On the first day of shooting ‘Thor: Love And Thunder’ in Sydney on Wednesday, the actor Instagrammed a photo of himself with the Gamay dancers of the Gadigal and Bidiagal Nation. He thanked them for their Welcome to Country ceremony and called for the date of Australia Day to be changed.
“Indigenous Australians may be just as proud of this country, but many see January 26th as a date signifying the beginning of dispossession, disease epidemics, frontier violence, destruction of culture, exploitation, abuse, separation of families and subjection to policies of extreme social control,” he said, while tagging the film’s director Taika Waititi.
“Let’s begin the healing and stand together in unity and support with our First Nations people with solidarity and compassion.”
He continued: “Let’s find a date where all Australians can celebrate this beautiful country together.”
January 26, 1788 marks the date the British fleet (full of convicts) sailed into Sydney Harbour to start a penal colony, viewing the land as unoccupied despite encountering settlements.
It marks the beginning of the marginalisation of First Nations Australians and marks 233 years of violence and intergenerational trauma for people with Indigenous heritage. Today, Aboriginal and Torres Strait Islander people face more social, health and employment disadvantages than other Australians. The day is a reminder that sovereignty over the land was never recognised, there were never any treaties and that First Nations folk were not acknowledged in the constitution and still aren’t.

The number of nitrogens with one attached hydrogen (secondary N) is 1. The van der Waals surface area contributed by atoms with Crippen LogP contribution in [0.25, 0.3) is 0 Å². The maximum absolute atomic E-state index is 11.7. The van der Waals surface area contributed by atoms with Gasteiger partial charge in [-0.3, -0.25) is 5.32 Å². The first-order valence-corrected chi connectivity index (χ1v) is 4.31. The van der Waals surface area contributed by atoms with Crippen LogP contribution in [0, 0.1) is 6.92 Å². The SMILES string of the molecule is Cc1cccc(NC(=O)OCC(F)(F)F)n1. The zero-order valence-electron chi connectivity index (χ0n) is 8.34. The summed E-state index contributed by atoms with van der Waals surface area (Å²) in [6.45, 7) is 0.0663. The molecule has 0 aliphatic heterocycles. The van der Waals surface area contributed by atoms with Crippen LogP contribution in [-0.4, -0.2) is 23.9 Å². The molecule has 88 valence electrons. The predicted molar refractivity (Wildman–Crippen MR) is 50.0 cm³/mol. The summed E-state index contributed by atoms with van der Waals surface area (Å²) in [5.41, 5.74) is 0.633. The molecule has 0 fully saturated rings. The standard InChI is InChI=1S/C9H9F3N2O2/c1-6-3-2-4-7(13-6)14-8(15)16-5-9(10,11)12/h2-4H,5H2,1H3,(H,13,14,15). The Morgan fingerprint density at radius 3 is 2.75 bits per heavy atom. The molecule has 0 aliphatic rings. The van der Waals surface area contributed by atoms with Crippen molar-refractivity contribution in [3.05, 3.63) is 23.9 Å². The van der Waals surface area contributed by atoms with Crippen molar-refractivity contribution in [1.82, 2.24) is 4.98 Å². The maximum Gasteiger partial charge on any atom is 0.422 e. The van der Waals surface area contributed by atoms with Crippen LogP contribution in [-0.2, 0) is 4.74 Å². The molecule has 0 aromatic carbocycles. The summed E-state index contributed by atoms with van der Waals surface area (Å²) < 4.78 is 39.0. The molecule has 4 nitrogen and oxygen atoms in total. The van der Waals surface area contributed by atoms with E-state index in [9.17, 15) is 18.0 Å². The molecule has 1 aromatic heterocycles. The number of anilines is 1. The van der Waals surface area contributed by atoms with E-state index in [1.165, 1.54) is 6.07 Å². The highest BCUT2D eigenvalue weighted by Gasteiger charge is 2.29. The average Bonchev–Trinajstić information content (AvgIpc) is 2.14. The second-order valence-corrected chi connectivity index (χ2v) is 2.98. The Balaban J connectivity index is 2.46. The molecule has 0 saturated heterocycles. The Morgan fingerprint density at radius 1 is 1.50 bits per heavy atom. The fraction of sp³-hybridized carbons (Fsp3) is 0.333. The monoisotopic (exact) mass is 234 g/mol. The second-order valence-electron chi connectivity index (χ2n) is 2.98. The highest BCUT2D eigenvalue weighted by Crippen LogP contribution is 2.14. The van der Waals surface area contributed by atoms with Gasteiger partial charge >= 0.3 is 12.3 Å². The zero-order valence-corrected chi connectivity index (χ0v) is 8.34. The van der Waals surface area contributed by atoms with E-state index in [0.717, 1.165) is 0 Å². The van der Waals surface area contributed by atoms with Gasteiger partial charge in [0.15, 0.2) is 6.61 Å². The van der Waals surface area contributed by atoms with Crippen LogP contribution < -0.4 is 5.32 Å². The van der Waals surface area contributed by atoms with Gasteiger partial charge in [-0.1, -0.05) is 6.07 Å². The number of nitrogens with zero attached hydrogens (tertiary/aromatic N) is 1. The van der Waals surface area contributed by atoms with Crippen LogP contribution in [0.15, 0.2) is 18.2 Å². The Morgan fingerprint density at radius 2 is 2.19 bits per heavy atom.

Australia Day has only been celebrated as a public holiday on January 26 since 1994 yet many conservative politicians refuse to consider the #changethedate campaign or acknowledge the date as a day of mourning for Indigenous Australians.
But there are plenty other public figures who do support the date change.
Model Jesinta Franklin said: “It’s time to abolish the date and as a country acknowledge that today is not the day to be celebrating. There is no pride in genocide.”
Liam Hemsworth acknowledged Australia’s First Peoples on January 26, 2021 by posting a tribute stating Australia “always was, always will be” Aboriginal land.
‘Today Extra’ host David Campbell said January 26 was not a day for celebration.
“My family and I acknowledge the pain surrounding today. We will not be celebrating. We will be listening and learning,” he said on his Instagram.
Comedian Meshel Laurie called for the date to be changed and asked people to donate to the Aboriginal Literacy Foundation.
‘I’m A Celebrity… Get Me Out Of Here’ star Abbie Chatfield attended the Invasion Day protest in Brisbane during what she said was “a day of mourning”.
Thousands of people defied public health concerns on Wednesday and rallied across the nation against the mistreatment of the Indigenous people.
Around 2,000-3,000 people gathered in Sydney for a sit-down event, according to estimates by the New South Wales police. The handful of arrests were made for breach of public conduct rules and scuffling with the police, but the police said most protesters were ‘well-behaved’.
In Melbourne, television footage showed several thousand people marching through the city centre, many wearing T-shirts with the Aboriginal flag, while organisers tried to ensure social distancing rules were observed.
In Adelaide, an estimated 4,000 people gathered at a sit-down protest, while in Brisbane the crowd reached 5,000 people.
With files from Reuters.
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